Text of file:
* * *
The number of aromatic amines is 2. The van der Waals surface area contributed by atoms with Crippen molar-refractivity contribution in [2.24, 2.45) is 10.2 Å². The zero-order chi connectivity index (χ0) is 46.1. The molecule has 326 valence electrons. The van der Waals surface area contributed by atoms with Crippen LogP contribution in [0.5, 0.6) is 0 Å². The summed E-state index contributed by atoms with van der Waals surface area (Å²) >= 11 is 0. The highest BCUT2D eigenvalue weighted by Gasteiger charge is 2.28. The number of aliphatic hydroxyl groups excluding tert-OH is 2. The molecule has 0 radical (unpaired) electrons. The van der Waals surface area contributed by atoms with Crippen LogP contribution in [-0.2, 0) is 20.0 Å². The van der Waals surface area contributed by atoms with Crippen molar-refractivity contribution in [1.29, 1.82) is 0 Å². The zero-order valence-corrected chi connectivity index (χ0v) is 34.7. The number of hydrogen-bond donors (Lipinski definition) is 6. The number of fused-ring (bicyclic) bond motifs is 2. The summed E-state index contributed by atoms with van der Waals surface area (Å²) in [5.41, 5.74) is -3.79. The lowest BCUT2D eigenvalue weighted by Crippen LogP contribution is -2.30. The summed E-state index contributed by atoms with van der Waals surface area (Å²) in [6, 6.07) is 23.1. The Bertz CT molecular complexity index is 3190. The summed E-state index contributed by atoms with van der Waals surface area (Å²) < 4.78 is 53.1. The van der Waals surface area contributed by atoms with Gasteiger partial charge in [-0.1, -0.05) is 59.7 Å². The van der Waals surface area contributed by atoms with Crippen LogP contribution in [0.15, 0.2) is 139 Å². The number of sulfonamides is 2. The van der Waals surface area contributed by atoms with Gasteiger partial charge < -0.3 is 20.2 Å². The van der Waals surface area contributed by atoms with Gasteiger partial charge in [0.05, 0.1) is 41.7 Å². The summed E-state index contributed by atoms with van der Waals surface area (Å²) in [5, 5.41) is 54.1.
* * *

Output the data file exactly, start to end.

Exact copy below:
The number of aromatic amines is 2. The van der Waals surface area contributed by atoms with Crippen molar-refractivity contribution in [2.24, 2.45) is 10.2 Å². The zero-order chi connectivity index (χ0) is 46.1. The molecule has 326 valence electrons. The van der Waals surface area contributed by atoms with Crippen LogP contribution in [0.5, 0.6) is 0 Å². The summed E-state index contributed by atoms with van der Waals surface area (Å²) >= 11 is 0. The highest BCUT2D eigenvalue weighted by Gasteiger charge is 2.28. The number of aliphatic hydroxyl groups excluding tert-OH is 2. The molecule has 0 radical (unpaired) electrons. The van der Waals surface area contributed by atoms with Crippen LogP contribution in [-0.2, 0) is 20.0 Å². The van der Waals surface area contributed by atoms with Crippen molar-refractivity contribution in [1.29, 1.82) is 0 Å². The zero-order valence-corrected chi connectivity index (χ0v) is 34.7. The number of hydrogen-bond donors (Lipinski definition) is 6. The number of fused-ring (bicyclic) bond motifs is 2. The summed E-state index contributed by atoms with van der Waals surface area (Å²) in [5.41, 5.74) is -3.79. The lowest BCUT2D eigenvalue weighted by Crippen LogP contribution is -2.30. The summed E-state index contributed by atoms with van der Waals surface area (Å²) in [6, 6.07) is 23.1. The Bertz CT molecular complexity index is 3190. The summed E-state index contributed by atoms with van der Waals surface area (Å²) < 4.78 is 53.1. The van der Waals surface area contributed by atoms with Gasteiger partial charge in [-0.1, -0.05) is 59.7 Å². The van der Waals surface area contributed by atoms with Crippen LogP contribution in [0.15, 0.2) is 139 Å². The number of sulfonamides is 2. The van der Waals surface area contributed by atoms with Gasteiger partial charge < -0.3 is 20.2 Å². The van der Waals surface area contributed by atoms with Gasteiger partial charge in [0.05, 0.1) is 41.7 Å². The summed E-state index contributed by atoms with van der Waals surface area (Å²) in [5, 5.41) is 54.1.